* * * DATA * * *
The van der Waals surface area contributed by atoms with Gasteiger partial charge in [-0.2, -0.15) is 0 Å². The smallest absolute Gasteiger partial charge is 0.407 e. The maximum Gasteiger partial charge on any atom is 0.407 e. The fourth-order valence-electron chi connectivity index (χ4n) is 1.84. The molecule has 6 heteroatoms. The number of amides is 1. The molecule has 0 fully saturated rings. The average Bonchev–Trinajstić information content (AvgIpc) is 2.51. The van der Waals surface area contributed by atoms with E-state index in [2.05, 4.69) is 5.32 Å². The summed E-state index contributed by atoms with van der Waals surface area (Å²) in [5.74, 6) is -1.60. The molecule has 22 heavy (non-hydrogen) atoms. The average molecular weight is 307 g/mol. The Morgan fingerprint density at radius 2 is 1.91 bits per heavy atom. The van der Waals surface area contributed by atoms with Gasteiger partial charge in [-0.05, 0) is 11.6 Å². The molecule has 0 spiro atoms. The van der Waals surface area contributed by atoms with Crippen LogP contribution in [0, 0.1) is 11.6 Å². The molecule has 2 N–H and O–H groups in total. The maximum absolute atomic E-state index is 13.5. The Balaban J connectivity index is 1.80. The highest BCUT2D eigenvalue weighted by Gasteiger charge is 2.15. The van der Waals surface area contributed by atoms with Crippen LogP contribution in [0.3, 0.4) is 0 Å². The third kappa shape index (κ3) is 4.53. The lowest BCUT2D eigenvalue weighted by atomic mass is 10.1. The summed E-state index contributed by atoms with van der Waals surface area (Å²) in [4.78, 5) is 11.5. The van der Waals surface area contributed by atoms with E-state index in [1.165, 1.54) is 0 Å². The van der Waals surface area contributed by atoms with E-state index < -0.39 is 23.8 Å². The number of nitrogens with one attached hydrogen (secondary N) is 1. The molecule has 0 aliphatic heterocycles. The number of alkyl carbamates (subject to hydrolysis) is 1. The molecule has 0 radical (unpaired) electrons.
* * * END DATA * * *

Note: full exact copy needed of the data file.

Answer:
The van der Waals surface area contributed by atoms with Gasteiger partial charge in [-0.2, -0.15) is 0 Å². The smallest absolute Gasteiger partial charge is 0.407 e. The maximum Gasteiger partial charge on any atom is 0.407 e. The fourth-order valence-electron chi connectivity index (χ4n) is 1.84. The molecule has 6 heteroatoms. The number of amides is 1. The molecule has 0 fully saturated rings. The average Bonchev–Trinajstić information content (AvgIpc) is 2.51. The van der Waals surface area contributed by atoms with E-state index in [2.05, 4.69) is 5.32 Å². The summed E-state index contributed by atoms with van der Waals surface area (Å²) in [5.74, 6) is -1.60. The molecule has 22 heavy (non-hydrogen) atoms. The average molecular weight is 307 g/mol. The Morgan fingerprint density at radius 2 is 1.91 bits per heavy atom. The van der Waals surface area contributed by atoms with Gasteiger partial charge in [-0.05, 0) is 11.6 Å². The molecule has 0 spiro atoms. The van der Waals surface area contributed by atoms with Crippen LogP contribution in [0, 0.1) is 11.6 Å². The molecule has 2 N–H and O–H groups in total. The maximum absolute atomic E-state index is 13.5. The Balaban J connectivity index is 1.80. The highest BCUT2D eigenvalue weighted by Gasteiger charge is 2.15. The van der Waals surface area contributed by atoms with Crippen LogP contribution in [0.3, 0.4) is 0 Å². The third kappa shape index (κ3) is 4.53. The lowest BCUT2D eigenvalue weighted by atomic mass is 10.1. The summed E-state index contributed by atoms with van der Waals surface area (Å²) in [4.78, 5) is 11.5. The van der Waals surface area contributed by atoms with E-state index in [1.165, 1.54) is 0 Å². The van der Waals surface area contributed by atoms with E-state index < -0.39 is 23.8 Å². The number of nitrogens with one attached hydrogen (secondary N) is 1. The molecule has 0 aliphatic heterocycles. The number of alkyl carbamates (subject to hydrolysis) is 1. The molecule has 0 radical (unpaired) electrons.